*NEWS*MICROSOFT:SEARCHING 4 YOUR FAV.SITE

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*NEWS*MICROSOFT:SEARCHING 4 YOUR FAV.SITE

 user 2006-03-08 at 10:57:00 am Views: 56
  • #14738

    Microsoft Is Searching For Your Favorite Sites        
    (March
    06) – In the latest salvo aimed at narrowing Google’s lead in Web
    search, Redmond will let users customize the way they seek information
    online
    When Neil Holloway, the president of Microsoft’s Europe,
    Middle East and Africa operations, blurted out March 1 that his
    company’s search technology would be more relevant in the U.S. than
    Google’s within six months, executives in the company’s MSN unit
    cringed. For years, Microsoft has added features and improved
    technology in its Web search engine, only to see Google’s lead expand.
    “I
    think I was more surprised than you” at the comments, says Christopher
    Payne, vice-president of Windows Live Search, the area of Microsoft
    that focuses on Web search. “That is not our philosophy.” Internally,
    executives have become wary of over-promising results against Google’s
    search juggernaut.
    This Year’s Model. That hasn’t stopped Microsoft
    from targeting the market, mind you. On March 8, Microsoft will unveil
    a new collection of search features, many of them not offered by
    Google. They include the ability to customize searches, so users can
    comb through a selected group of sites over and over. Microsoft
    improved the way users can preview data, providing tools to increase or
    decrease how much information is shown on the results page. And search
    results continuously load, so users don’t have to click on “next” to
    see more results.
    But Payne isn’t saying the new features will help
    displace Google anytime soon. Microsoft began using its own technology
    to help answer search queries in Feb., 2005, after previously licensing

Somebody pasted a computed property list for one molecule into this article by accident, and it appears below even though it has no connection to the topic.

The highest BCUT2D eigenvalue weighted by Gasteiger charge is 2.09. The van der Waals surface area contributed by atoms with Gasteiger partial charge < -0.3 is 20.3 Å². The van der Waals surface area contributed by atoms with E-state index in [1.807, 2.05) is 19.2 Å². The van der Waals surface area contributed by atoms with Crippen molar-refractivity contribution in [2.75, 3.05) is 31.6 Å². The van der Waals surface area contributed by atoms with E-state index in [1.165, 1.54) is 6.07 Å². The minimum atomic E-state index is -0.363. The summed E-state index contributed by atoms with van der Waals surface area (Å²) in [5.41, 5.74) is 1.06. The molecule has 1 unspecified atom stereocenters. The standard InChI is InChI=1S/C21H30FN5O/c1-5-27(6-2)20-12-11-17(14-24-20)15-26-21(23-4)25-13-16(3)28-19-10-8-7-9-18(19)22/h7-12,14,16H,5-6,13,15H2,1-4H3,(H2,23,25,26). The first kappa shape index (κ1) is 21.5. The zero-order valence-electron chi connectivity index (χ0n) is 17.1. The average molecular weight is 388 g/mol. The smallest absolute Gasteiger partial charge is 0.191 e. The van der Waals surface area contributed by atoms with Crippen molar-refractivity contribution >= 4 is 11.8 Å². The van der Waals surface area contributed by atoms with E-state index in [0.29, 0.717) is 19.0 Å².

Yahoo’s capability.
    Since then, though, Google’s lead has widened.
    In January, Google accounted for 41.4% of all U.S. searches, compared
    with 35.1% a year earlier, according to comScore Networks, which tracks
    the search-engine market. In the same period, searches using
    Microsoft’s MSN sites accounted for 13.7% of all U.S. searches, from
    16% a year earlier. “Obviously, I’d like that number to be better,”
    Payne says. “We need to do more to differentiate.
    Big Macro.
    Microsoft plans to do just that with customization. The company hopes
    the test software it’s rolling out now will be up on its MSN.com site
    by summer. Here’s how it works: Web surfers can create “search macros,”
    a feature that lets users save specific sites to search over and over.
    So
    softball players, for example, can collect a list of their favorite
    online stores and search a specific brand of bats on one day and gloves
    on another to find the best deals. News junkies can compile only their
    favorite Web sites to find out what those publications have to say
    about President Bush’s trip to Pakistan or the Enron trial.
    And
    folks can share their macros too. Someone who loves to cook can collect
    the best recipe sites and then post the macro so others can use it to
    unearth the best concoction for chateaubriand.
    Not So Fast.
    Microsoft has also made it easier to pick through the results of its
    Web search. Users searching for images, for example, can hover over
    pictures to blow them up for a better view. And the company is
    incorporating technology from its recent purchase of Onfolio that
    stashes pieces of Web pages to view later, so users can keep a
    collection of data on specific topics of interest.
    For all
    Microsoft’s technological leaps, Google will be difficult to knock off
    its perch. Payne is betting that Microsoft’s advances will give it
    offerings that Google can’t match. “I’m hoping our technological lead
    will translate into market share,” Payne says. Holloway should still
    take note: It may take more than six months.